It’s never too early or too late to start saving for retirement — especially when you get tax benefits.* You can also start saving for college early on, too.
- Tax Advantages*
- Competitive Dividends
- No Setup or Maintenance Fees
- Tax-advantaged retirement savings*
- Traditional, Roth, Coverdell, and SEP IRA options
- Annual contribution limits apply (see current contribution limits; $6,500 as of 2023)
Tax-advantaged retirement savings*. Competitive dividends above standard savings rates. Traditional, Roth, Coverdell, and SEP IRA options. No setup fees, no monthly or annual maintenance fees.
Annual contribution limits apply (see current contribution limits; $6,500 as of 2023). Additional $1,000 "catch-up" contribution allowed for ages 50+. Funds can be used to purchase share certificates within IRA. $100 minimum deposit to open.
Learn more about the IRA as a tool for retirement savings.
You may also find value in this course on when to collect social security.
If you're concerned about whether you'll have enough for retirement, please see this helpful article.
There are advantages to both traditional and Roth IRAs. One of the biggest differences is the time at which you see the most advantage. A traditional IRA provides potential tax relief today, while a Roth IRA has the potential for the most tax benefit at time of retirement.
- No income limits to open
- No minimum contribution requirement
- Contributions are tax deductible on state and federal income tax2
- Earnings are tax deferred until withdrawal (when usually in lower tax bracket)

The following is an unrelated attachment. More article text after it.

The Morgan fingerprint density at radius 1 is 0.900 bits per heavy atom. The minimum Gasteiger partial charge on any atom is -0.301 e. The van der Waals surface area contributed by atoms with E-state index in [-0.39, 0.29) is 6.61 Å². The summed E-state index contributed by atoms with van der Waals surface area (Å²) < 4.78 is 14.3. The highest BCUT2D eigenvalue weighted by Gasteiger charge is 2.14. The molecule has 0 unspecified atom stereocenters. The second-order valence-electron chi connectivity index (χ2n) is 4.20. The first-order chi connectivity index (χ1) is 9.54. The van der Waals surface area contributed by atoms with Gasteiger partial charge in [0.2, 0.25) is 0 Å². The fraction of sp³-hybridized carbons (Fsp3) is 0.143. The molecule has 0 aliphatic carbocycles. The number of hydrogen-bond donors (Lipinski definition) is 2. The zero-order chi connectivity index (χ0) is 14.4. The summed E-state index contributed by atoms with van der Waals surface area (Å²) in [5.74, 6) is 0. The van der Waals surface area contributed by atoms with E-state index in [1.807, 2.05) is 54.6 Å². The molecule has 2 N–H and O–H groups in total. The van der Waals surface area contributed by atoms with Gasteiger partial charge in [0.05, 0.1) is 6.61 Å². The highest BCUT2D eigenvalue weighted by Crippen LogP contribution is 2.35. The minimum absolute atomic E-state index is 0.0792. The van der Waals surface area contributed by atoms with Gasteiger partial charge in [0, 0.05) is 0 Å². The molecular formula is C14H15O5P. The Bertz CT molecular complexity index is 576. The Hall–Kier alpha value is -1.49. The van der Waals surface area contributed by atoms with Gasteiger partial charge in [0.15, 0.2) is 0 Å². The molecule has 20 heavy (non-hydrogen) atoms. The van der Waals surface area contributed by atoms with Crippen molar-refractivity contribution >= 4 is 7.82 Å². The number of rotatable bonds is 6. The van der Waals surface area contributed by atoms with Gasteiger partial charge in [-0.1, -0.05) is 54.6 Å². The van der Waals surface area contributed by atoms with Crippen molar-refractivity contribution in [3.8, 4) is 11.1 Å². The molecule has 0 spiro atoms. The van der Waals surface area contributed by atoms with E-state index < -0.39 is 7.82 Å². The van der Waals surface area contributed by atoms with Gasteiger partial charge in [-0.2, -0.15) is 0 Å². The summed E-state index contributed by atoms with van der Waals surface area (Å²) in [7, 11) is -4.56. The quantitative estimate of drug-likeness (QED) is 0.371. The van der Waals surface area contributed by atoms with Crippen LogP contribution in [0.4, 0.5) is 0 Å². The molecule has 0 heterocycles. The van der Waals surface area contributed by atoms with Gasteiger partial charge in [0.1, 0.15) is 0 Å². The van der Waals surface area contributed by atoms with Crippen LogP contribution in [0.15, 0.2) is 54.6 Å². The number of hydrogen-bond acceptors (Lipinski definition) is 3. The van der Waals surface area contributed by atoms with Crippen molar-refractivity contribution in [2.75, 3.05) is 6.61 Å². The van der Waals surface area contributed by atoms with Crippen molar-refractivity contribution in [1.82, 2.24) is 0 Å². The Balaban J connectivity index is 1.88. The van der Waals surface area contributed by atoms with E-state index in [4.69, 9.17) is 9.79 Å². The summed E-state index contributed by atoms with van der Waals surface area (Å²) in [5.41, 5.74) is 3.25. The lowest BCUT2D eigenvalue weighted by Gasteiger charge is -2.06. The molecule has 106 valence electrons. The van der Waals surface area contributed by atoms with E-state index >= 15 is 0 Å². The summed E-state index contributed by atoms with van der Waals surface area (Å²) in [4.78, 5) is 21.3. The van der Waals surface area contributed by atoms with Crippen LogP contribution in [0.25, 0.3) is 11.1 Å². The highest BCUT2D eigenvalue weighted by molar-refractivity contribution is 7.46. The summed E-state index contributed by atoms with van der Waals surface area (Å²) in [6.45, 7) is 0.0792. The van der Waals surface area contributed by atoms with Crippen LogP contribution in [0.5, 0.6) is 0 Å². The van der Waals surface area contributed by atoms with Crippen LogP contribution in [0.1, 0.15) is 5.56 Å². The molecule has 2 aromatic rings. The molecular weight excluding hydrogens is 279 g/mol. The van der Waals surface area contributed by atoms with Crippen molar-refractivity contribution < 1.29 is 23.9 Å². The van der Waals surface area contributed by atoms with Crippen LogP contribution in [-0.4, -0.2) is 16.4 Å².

- Withdrawals can begin at age 59½
- Early withdrawals subject to penalty3
- Mandatory withdrawals at age 72
- Income limits to be eligible to open Roth IRA1
- Contributions are NOT tax deductible
- Earnings are 100% tax free at withdrawal2
- Principal contributions can be withdrawn without penalty2
- Withdrawals on interest can begin at age 59½
- Early withdrawals on interest subject to penalty3
- No mandatory distribution age
- No age limit on making contributions as long as you have earned income
1Consult a tax advisor.
2Subject to some minimal conditions. Consult a tax advisor.
3Certain exceptions apply, such as healthcare, purchasing first home, etc.
Create an easier transition into college for yourself and your student by setting up a savings account early. A Coverdell Education Savings Account (ESA) provides a tax-free safe place to grow competitive dividends and also financial confidence for a new stage in life.
- Set aside funds for your child's education
- No setup or annual fee
- Dividends grow tax-free
- Withdrawals are tax-free and penalty-free when used for qualified education expenses1
- Designated beneficiary must be under 18 when contributions are made
- To contribute to an ESA, certain income limits apply2
- Contributions are not tax deductible
- $2,000 maximum annual contribution per child
- The money must be withdrawn by the time he or she turns 303
- The ESA may be transferred without penalty to another member of the family
- $100 minimum deposit to open
This investment tool was created to help parents (as well as family members and friends) pay for the future cost of a child's post-secondary education. The plan allows total after-tax contributions of $2,000 per year for each child until they reach the age of 18. These contributions and their subsequent earnings are tax-free when withdrawn to pay for qualified education expenses.
What is a qualified higher education expense?
A qualified higher education expense is one that is required for the enrollment or attendance by your child at an eligible educational institution. These expenses include:
- Supplies, and
1Qualified expenses include tuition and fees, books, supplies, board, etc.
2Consult your tax advisor to determine your contribution limit.
3Those earnings are subject to income tax and a 10% penalty.
*Consult a tax advisor.